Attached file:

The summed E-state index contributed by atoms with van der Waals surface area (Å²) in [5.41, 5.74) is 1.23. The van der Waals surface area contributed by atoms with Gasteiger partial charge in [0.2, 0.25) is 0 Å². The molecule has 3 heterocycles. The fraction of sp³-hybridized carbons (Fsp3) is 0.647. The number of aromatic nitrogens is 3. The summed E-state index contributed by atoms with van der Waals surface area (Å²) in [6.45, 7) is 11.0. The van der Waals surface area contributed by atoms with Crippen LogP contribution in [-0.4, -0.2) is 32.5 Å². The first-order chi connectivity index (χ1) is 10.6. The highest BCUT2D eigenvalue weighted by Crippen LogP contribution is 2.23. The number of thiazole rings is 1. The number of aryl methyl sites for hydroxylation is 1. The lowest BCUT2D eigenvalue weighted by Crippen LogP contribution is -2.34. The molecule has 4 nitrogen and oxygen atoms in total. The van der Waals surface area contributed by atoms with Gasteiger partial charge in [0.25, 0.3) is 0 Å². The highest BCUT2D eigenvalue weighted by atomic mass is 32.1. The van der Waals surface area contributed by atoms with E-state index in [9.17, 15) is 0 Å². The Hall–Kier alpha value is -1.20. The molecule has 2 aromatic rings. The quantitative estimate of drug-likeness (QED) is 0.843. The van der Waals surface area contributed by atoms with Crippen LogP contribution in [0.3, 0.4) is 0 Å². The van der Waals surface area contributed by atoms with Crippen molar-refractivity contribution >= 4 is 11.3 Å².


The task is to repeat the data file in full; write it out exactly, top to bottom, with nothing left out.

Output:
The summed E-state index contributed by atoms with van der Waals surface area (Å²) in [5.41, 5.74) is 1.23. The van der Waals surface area contributed by atoms with Gasteiger partial charge in [0.2, 0.25) is 0 Å². The molecule has 3 heterocycles. The fraction of sp³-hybridized carbons (Fsp3) is 0.647. The number of aromatic nitrogens is 3. The summed E-state index contributed by atoms with van der Waals surface area (Å²) in [6.45, 7) is 11.0. The van der Waals surface area contributed by atoms with Crippen LogP contribution in [-0.4, -0.2) is 32.5 Å². The first-order chi connectivity index (χ1) is 10.6. The highest BCUT2D eigenvalue weighted by Crippen LogP contribution is 2.23. The number of thiazole rings is 1. The number of aryl methyl sites for hydroxylation is 1. The lowest BCUT2D eigenvalue weighted by Crippen LogP contribution is -2.34. The molecule has 4 nitrogen and oxygen atoms in total. The van der Waals surface area contributed by atoms with Gasteiger partial charge in [0.25, 0.3) is 0 Å². The highest BCUT2D eigenvalue weighted by atomic mass is 32.1. The van der Waals surface area contributed by atoms with E-state index in [9.17, 15) is 0 Å². The Hall–Kier alpha value is -1.20. The molecule has 2 aromatic rings. The quantitative estimate of drug-likeness (QED) is 0.843. The van der Waals surface area contributed by atoms with Crippen LogP contribution in [0.3, 0.4) is 0 Å². The van der Waals surface area contributed by atoms with Crippen molar-refractivity contribution >= 4 is 11.3 Å².